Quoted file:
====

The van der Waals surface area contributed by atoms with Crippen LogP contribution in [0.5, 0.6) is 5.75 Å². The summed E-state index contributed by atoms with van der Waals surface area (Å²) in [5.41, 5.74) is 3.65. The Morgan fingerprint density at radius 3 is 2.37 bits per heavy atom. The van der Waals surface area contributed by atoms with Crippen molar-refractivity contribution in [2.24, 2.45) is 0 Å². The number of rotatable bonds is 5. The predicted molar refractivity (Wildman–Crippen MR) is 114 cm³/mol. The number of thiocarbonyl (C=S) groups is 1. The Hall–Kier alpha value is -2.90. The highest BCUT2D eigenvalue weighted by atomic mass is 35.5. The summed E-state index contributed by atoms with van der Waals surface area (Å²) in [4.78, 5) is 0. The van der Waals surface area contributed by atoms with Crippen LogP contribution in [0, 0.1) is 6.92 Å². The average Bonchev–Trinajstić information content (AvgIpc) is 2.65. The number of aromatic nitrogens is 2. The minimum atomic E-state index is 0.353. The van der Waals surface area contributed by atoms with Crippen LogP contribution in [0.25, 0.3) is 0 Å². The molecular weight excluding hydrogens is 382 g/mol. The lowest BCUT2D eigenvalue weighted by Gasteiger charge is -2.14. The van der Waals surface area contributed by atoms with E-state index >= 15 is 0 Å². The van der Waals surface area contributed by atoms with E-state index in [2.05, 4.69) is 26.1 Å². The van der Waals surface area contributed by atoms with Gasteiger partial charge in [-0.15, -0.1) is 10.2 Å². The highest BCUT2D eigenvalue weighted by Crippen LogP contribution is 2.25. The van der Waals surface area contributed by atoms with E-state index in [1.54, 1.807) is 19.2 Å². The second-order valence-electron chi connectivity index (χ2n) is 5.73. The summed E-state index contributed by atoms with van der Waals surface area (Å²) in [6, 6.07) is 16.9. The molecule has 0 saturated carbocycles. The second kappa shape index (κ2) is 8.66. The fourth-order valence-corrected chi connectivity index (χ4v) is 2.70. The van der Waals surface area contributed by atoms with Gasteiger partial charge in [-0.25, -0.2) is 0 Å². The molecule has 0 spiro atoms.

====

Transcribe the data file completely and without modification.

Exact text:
The van der Waals surface area contributed by atoms with Crippen LogP contribution in [0.5, 0.6) is 5.75 Å². The summed E-state index contributed by atoms with van der Waals surface area (Å²) in [5.41, 5.74) is 3.65. The Morgan fingerprint density at radius 3 is 2.37 bits per heavy atom. The van der Waals surface area contributed by atoms with Crippen molar-refractivity contribution in [2.24, 2.45) is 0 Å². The number of rotatable bonds is 5. The predicted molar refractivity (Wildman–Crippen MR) is 114 cm³/mol. The number of thiocarbonyl (C=S) groups is 1. The Hall–Kier alpha value is -2.90. The highest BCUT2D eigenvalue weighted by atomic mass is 35.5. The summed E-state index contributed by atoms with van der Waals surface area (Å²) in [4.78, 5) is 0. The van der Waals surface area contributed by atoms with Crippen LogP contribution in [0, 0.1) is 6.92 Å². The average Bonchev–Trinajstić information content (AvgIpc) is 2.65. The number of aromatic nitrogens is 2. The minimum atomic E-state index is 0.353. The van der Waals surface area contributed by atoms with Crippen LogP contribution in [0.25, 0.3) is 0 Å². The molecular weight excluding hydrogens is 382 g/mol. The lowest BCUT2D eigenvalue weighted by Gasteiger charge is -2.14. The van der Waals surface area contributed by atoms with E-state index >= 15 is 0 Å². The van der Waals surface area contributed by atoms with E-state index in [2.05, 4.69) is 26.1 Å². The van der Waals surface area contributed by atoms with Gasteiger partial charge in [-0.15, -0.1) is 10.2 Å². The highest BCUT2D eigenvalue weighted by Crippen LogP contribution is 2.25. The van der Waals surface area contributed by atoms with E-state index in [1.54, 1.807) is 19.2 Å². The second-order valence-electron chi connectivity index (χ2n) is 5.73. The summed E-state index contributed by atoms with van der Waals surface area (Å²) in [6, 6.07) is 16.9. The molecule has 0 saturated carbocycles. The second kappa shape index (κ2) is 8.66. The fourth-order valence-corrected chi connectivity index (χ4v) is 2.70. The van der Waals surface area contributed by atoms with Gasteiger partial charge in [-0.25, -0.2) is 0 Å². The molecule has 0 spiro atoms.